EDITORIAL

Editorial: Get out and vote Tuesday

The Detroit News

This year’s presidential race has broken many traditional allegiances, and some regular voters may be tempted to stay home on Tuesday. Don’t. This is an important election in Michigan for many races and proposals.

There are plenty of reasons your voice is needed at the ballot box.

For starters, all of Michigan’s14 congressional seats are up for grabs, as are all 110 seats in the state House. Democrats are making a hard charge to take away Republicans’ state House majority and reduce their 9-5 advantage in the congressional delegation. In other races:

■Republican Rep. Candice Miller is retiring from Congress after seven terms and is trying to unseat Democrat Anthony Marocco for public works commissioner. Given the culture of corruption in this office, Miller deserves voter support. County Executive Mark Hackel, a Democrat, is also endorsing Miller.

■Longtime Oakland County Executive L. Brooks Patterson faces his biggest challenge in years. But after 25 years, the Republican executive is still doing good work for the county and has an effective team in place. He deserves another term. Democrat Vicki Barnett of Farmington Hills, who is a former state representative, city council member and mayor, is a formidable opponent, however, and like so many races, this one will depend on voter turnout.

■While there are no statewide ballot proposals this election, there are several local and regional ones that deserve attention. We support the Regional Transit Authority tax proposal in Wayne, Washtenaw, Oakland and Macomb counties because it’s time Metro Detroit has a comprehensive mass transit system to attract jobs and residents. It’s a big ask of voters, bringing in roughly $2.3 billion in tax revenues over 20 years, but the proposal aims to coordinate DDOT, SMART and the Ann Arbor transit system.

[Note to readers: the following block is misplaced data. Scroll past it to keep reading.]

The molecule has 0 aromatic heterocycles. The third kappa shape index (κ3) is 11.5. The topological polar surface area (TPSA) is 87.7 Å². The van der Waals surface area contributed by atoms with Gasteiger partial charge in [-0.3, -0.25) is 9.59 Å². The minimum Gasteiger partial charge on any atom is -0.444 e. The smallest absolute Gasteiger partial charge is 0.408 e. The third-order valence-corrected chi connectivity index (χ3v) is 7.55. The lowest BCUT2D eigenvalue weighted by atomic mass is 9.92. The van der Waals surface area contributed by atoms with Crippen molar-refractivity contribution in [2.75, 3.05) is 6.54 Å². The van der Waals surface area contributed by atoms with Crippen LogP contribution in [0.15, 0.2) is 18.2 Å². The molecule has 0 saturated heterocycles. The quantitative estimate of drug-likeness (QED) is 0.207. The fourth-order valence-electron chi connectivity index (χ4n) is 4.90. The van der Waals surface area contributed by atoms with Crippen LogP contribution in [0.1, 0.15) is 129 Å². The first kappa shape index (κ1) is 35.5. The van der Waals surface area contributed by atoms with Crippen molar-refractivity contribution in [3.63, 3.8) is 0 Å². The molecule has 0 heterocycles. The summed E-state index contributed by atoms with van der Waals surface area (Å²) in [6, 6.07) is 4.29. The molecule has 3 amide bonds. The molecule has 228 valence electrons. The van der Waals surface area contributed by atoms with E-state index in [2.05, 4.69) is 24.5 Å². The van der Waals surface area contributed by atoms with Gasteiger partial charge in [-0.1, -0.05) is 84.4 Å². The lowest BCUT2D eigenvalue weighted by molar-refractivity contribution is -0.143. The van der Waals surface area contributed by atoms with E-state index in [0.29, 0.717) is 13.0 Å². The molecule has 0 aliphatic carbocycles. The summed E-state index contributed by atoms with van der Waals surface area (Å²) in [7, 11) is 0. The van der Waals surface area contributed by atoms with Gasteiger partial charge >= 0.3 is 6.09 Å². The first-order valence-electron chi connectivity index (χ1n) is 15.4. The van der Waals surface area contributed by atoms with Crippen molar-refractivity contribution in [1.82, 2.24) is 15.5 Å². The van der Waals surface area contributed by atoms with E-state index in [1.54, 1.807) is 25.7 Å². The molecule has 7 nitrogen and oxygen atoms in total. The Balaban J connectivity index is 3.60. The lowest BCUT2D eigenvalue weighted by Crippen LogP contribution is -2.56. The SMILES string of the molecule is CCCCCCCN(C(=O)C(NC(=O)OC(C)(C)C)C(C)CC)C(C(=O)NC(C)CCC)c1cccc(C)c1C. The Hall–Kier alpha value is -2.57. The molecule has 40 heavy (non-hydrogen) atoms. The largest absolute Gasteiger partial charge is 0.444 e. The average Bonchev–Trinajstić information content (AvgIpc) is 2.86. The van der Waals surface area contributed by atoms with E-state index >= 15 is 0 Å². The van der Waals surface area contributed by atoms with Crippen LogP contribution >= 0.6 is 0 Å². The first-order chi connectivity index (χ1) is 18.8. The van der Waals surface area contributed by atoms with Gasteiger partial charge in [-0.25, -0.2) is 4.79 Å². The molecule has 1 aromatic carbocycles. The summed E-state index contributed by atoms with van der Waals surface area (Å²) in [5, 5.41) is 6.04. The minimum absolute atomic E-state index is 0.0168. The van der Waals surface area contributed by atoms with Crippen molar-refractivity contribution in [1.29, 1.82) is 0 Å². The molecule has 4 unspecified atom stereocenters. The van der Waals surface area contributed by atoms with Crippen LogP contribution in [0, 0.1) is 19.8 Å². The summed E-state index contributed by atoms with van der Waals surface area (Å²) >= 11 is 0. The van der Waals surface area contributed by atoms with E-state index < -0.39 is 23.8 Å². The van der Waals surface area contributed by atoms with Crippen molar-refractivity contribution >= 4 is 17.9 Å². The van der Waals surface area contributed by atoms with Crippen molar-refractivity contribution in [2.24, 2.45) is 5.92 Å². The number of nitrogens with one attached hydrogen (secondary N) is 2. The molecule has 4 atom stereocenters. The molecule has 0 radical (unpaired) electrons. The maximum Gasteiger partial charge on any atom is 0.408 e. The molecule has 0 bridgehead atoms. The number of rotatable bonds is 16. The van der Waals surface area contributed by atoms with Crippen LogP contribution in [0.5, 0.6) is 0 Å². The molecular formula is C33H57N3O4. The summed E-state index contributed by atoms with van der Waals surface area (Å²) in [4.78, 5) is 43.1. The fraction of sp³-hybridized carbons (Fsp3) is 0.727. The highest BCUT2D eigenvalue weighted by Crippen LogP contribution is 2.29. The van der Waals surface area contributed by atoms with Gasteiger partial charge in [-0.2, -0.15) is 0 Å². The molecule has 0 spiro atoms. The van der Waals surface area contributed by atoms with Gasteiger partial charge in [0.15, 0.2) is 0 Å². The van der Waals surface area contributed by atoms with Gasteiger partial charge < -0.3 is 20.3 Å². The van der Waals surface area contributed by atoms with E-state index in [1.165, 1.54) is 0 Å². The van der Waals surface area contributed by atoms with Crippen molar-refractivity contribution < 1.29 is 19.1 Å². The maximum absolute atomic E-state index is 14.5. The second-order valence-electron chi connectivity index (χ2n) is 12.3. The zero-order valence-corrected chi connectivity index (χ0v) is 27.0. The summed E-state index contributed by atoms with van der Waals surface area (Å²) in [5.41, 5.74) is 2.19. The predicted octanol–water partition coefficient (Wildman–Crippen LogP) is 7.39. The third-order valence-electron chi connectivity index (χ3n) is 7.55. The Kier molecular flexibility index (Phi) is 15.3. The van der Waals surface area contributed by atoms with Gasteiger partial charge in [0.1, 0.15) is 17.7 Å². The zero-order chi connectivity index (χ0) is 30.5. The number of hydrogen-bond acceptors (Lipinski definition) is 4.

■In Wayne County, voters should say no to the county-wide millage proposal for schools. The 2-mill tax hike, which would go for six years, would send $385 per student to districts in the county. But there are no accountability measures attached to this money, and the proposal should be defeated.

■Detroit residents are tasked with choosing a new, seven-member school board for the recently bailed-out Detroit Public Schools Community District. Residents have long called for a return to local control, after seven years of state oversight, and now they need to make sure that this control falls into competent hands. The difficult part will be sorting through 63 names on the ballot. We recommend Leslie Andrews, Penny Bailer, Brandon Brice, Mary Kovari, Ryan Mack, Sonya Mays and Kevin Turman as the most qualified candidates for the board.

■In Detroit, residents face two complicated proposals, which both pose challenges to the city’s comeback and could scare off developers. Proposals A and B are different versions of community benefits agreements with the city and both are bad. We think B is slightly better. But voters are also free to say no to both proposals, and they should.

Back to that unsavory presidential race. We agree that the major party choices are a turn-off. That’s why for the first time in this newspaper’s 123-year history we are endorsing a candidate other than a Republican for president: Libertarian Gary Johnson.

We’ve said Republican Donald Trump is wholly unsuitable for office. And while Democrat Hillary Clinton is qualified to do the job, her ethical corner cutting makes her unappealing as well.

If you’ve missed any of our endorsements, find them at detroitnews.com/opinion. And remember to get out and vote Tuesday.